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The Hitchhiker’s Guide to Science

Could The Hitchhiker’s Guide to the Galaxy inspire future scientific inventions? Which science-fiction creations could become science fact, and which are far-fetched fantasy?

Scientists are investigating the possibilities of interstellar travel, colonising other planets and to develop theories for concepts such as time travel, teleportation and alternate realities – all of which are alluded to in The Hitchhiker’s Guide to the Galaxy

Michael Hanlon, author of The Science of the Hitchhiker’s Guide to the Galaxy will be joined by a panel of experts to discuss with the audience the possibilities of such future technological developments.


Could The Hitchhiker’s Guide to the Galaxy inspire future scientific inventions? Which science-fiction creations could become science fact, and which are far-fetched fantasy?

Scientists are investigating the possibilities of interstellar travel, colonising other planets and to develop theories for concepts such as time travel, teleportation and alternate realities – all of which are alluded to in The Hitchhiker’s Guide to the Galaxy

Michael Hanlon, author of The Science of the Hitchhiker’s Guide to the Galaxy will be joined by a panel of experts to discuss with the audience the possibilities of such future technological developments.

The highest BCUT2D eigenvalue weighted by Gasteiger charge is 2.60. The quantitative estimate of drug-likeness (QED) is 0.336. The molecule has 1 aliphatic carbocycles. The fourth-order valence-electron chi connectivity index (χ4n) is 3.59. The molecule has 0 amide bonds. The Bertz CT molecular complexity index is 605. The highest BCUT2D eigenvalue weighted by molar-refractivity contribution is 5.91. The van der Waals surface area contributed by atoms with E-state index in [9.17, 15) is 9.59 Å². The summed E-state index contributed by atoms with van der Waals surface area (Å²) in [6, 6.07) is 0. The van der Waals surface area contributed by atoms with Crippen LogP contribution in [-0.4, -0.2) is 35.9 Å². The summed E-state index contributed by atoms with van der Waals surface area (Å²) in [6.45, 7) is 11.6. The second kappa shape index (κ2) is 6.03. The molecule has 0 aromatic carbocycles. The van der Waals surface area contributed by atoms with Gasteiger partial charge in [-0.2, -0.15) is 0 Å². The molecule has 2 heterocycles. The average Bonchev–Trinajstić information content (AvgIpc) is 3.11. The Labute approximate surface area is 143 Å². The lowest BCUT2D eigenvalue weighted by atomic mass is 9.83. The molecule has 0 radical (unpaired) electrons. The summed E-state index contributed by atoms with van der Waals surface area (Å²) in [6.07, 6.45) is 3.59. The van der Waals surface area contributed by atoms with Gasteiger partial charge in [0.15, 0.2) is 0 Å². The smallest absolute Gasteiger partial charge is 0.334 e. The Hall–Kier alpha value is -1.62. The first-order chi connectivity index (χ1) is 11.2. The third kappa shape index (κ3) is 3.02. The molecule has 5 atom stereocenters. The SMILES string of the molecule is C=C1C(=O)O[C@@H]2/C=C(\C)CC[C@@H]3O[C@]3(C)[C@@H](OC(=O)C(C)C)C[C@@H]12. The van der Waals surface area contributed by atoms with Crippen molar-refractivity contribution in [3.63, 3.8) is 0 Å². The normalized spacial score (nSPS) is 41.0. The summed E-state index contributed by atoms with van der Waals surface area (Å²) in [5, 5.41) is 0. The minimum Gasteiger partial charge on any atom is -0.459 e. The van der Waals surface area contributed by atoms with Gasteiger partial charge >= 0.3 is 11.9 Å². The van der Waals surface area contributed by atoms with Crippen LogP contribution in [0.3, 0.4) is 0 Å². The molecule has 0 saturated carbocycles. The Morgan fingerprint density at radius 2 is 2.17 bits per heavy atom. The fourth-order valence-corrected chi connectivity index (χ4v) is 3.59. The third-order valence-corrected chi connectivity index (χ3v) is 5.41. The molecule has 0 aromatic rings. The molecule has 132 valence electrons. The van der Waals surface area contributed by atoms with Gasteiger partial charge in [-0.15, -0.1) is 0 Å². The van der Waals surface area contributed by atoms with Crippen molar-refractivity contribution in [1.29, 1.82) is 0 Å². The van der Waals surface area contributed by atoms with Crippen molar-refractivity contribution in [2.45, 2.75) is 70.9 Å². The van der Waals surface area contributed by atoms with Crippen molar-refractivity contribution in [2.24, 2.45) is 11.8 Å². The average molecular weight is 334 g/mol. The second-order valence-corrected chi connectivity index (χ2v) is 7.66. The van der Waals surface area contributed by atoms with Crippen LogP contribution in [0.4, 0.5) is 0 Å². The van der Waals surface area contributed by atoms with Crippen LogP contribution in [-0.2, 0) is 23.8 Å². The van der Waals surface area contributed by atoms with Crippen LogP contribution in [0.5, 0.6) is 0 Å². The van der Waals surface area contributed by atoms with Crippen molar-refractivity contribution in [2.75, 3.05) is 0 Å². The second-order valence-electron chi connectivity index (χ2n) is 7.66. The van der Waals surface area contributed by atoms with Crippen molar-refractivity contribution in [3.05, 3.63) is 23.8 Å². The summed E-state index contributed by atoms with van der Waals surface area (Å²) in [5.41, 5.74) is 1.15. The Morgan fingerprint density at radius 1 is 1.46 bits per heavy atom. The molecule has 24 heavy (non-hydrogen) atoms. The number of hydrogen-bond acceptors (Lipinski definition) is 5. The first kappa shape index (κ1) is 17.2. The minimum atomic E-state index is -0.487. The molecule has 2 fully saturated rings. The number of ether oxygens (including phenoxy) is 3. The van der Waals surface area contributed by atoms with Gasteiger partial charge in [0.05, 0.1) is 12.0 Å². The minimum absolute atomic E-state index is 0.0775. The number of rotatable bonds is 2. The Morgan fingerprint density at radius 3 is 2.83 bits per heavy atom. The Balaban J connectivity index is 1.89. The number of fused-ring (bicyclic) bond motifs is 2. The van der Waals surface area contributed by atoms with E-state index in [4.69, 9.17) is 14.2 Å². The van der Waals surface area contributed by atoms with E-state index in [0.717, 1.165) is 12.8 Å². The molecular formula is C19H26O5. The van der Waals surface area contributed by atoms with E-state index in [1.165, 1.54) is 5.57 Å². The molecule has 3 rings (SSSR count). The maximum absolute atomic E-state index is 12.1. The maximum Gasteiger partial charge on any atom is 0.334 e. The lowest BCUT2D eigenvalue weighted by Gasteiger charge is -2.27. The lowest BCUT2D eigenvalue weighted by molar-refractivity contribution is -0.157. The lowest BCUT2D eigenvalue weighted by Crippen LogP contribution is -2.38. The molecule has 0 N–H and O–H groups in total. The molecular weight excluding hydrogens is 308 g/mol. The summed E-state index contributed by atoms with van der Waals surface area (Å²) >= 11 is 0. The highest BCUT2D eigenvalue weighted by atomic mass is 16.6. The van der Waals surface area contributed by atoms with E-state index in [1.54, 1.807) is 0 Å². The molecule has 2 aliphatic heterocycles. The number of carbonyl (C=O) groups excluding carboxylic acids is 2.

2005 is fast becoming the year of science fiction, and now the Science Museum’s Dana Centre is launching a series of debates to explore the fact and fiction behind one of the nation’s best-loved sci-fi classics, The Hitchhiker’s Guide to the Galaxy, as the Science Museum launches its major Hitchhiker’s exhibition.

Since the 1950s science fiction has marvelled at the weird and wonderful possibilities of science, including time-travel, teleportation, androids and aliens. But how much of this speculation has become science fact?

The events at the Dana Centre – London’s only venue for adults to discuss contemporary and controversial science – will take experts from a variety of fields to explore artificial intelligence, space tourism and the science of Hitchhiker’s through three evenings of informal discussion and debate.

Each evening will raise a range of perplexing questions including: Which ideas in science fiction have been developed further in true scientific research and development? Could a robot eventually have human feelings and emotions and should developments like these be encouraged or suppressed? What would it feel like to be a space tourist?

The Hitchhiker’s Guide to the Galaxy Exhibition opens at the Science Museum on 28 May. The exhibition has been specially created by the Museum and makers of the new movie, recreating the fantastic voyage of Arthur Dent, and along the way exploring some of the science which shapes our lives, the universe and everything.


Speaker(s):

Mike Hanlon | talks | www
TBC | talks

 

Date and Time:

2 June 2005 at 7:00 pm

Duration:

2 hours

 

Venue:

Dana Centre
165 Queen's Gate
London
SW7 5HE
+44 20 79 42 40 40
http://www.danacentre.org.uk
Show map

Organised by:

Science Museum
See other talks organised by Science Museum...

 

Tickets:

FREE

Available from:

Tickets are FREE but must be pre-booked on: 020 7942 4040 or tickets@danacentre.org.uk

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